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Child Flu Shot

Text Messages Boosted Pediatric Flu Vaccination Rates

By Jonathan Springston, Editor, Relias Media

Parents who received text message reminders were more likely to take their child for the second dose of an influenza vaccine at a higher rate and sooner vs. parents who did not receive the reminders, according to the authors of a recently published paper.

Researchers conducted a randomized, controlled trial during the 2017-2018 and the 2018-2019 flu seasons. The authors sought parent-child “dyads” for kids age 6 months to 8 years who required a second flu vaccine dose. Investigators recruited from 50 pediatric primary care offices across two dozen states. In the final cohort of more than 2,000 dyads, half were publicly insured, with most children ranging in age between 6 and 23 months.

Caregivers were randomized to receive personalized, interactive, educational text messages or usual care. Almost 84% of children in dyads that received text messages received the second dose by season’s end vs. about 81% in the control group. Text message recipients also brought their children for the second dose sooner compared to the control group (62.4% by day 42 after the first dose vs. 55.7%).

The authors of an accompanying editorial called the “low-cost, accessible” text message approach “a promising intervention,” but not before listing some caveats. The editorialists described participating parents as “motivated caregivers who already brought their young children in to receive the first dose of the influenza vaccine and were not vaccine-hesitant.” In other words, these investigators might have been preaching to the choir.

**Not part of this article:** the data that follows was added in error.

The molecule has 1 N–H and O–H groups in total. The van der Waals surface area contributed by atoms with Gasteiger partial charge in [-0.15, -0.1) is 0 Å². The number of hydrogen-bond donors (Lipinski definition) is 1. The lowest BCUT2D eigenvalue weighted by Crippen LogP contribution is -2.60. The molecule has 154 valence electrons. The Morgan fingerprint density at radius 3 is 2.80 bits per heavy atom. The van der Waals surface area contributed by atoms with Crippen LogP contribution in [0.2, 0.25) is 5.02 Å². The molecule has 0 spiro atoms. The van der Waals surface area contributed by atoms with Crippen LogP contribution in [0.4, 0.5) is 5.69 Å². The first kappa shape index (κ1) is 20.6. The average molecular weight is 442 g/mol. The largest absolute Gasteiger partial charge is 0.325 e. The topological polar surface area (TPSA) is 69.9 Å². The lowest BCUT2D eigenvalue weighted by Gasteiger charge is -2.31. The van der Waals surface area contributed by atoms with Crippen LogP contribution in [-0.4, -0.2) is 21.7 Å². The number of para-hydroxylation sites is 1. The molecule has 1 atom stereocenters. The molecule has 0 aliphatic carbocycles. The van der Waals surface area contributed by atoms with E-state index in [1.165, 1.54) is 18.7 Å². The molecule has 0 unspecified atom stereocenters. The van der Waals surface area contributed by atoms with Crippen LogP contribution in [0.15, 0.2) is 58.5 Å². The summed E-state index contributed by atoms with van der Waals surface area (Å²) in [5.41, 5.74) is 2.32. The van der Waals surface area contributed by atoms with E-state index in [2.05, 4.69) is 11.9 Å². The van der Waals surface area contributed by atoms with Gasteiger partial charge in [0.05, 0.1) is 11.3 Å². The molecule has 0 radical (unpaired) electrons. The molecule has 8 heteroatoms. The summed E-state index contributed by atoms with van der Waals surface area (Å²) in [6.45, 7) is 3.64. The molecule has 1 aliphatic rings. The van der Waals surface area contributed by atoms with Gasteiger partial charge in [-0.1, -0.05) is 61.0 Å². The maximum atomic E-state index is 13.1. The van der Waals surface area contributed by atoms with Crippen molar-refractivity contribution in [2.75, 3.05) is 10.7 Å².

The text messages were detailed and customized, with an option to choose English or Spanish as the preferred language; investigators did not test a complex text vs. simple text approach. Additionally, the editorialists noted the authors of future studies should use a wider-angle lens regarding social determinants of health (e.g., cellphone ownership, transportation availability, time off work opportunities to take children for physician visits).

“The successful results from this study should not be misinterpreted to indicate that all it takes are a few simple text message reminders to get caregivers to bring their children back in for a second dose of the influenza vaccine,” the editorialists wrote. “Pediatricians and health practitioners who wish to implement similar practices with their own patients must ensure they have the resources and information to personalize messages and are available to respond to any patients who reach out for additional information.”

For more on this and related subjects, be sure to read the latest issues of Hospital Case Management, Hospital Infection Control & Prevention, and Infectious Disease Alert.